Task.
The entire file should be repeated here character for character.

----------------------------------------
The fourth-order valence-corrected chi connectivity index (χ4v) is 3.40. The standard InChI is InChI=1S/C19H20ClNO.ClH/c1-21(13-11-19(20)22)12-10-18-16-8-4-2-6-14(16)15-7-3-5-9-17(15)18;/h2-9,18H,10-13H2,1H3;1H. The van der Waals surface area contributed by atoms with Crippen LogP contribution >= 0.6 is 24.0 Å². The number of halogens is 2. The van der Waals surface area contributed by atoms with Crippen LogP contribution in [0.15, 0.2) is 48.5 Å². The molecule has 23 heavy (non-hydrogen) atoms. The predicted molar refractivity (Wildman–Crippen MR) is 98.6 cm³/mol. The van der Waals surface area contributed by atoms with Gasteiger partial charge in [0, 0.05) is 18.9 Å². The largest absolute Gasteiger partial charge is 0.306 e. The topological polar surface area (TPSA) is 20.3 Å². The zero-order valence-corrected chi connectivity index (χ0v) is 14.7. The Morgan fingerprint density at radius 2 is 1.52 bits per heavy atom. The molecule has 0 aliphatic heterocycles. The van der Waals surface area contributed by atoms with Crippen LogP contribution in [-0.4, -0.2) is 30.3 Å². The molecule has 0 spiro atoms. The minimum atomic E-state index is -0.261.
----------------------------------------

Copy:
The fourth-order valence-corrected chi connectivity index (χ4v) is 3.40. The standard InChI is InChI=1S/C19H20ClNO.ClH/c1-21(13-11-19(20)22)12-10-18-16-8-4-2-6-14(16)15-7-3-5-9-17(15)18;/h2-9,18H,10-13H2,1H3;1H. The van der Waals surface area contributed by atoms with Crippen LogP contribution >= 0.6 is 24.0 Å². The number of halogens is 2. The van der Waals surface area contributed by atoms with Crippen LogP contribution in [0.15, 0.2) is 48.5 Å². The molecule has 23 heavy (non-hydrogen) atoms. The predicted molar refractivity (Wildman–Crippen MR) is 98.6 cm³/mol. The van der Waals surface area contributed by atoms with Gasteiger partial charge in [0, 0.05) is 18.9 Å². The largest absolute Gasteiger partial charge is 0.306 e. The topological polar surface area (TPSA) is 20.3 Å². The zero-order valence-corrected chi connectivity index (χ0v) is 14.7. The Morgan fingerprint density at radius 2 is 1.52 bits per heavy atom. The molecule has 0 aliphatic heterocycles. The van der Waals surface area contributed by atoms with Crippen LogP contribution in [-0.4, -0.2) is 30.3 Å². The molecule has 0 spiro atoms. The minimum atomic E-state index is -0.261.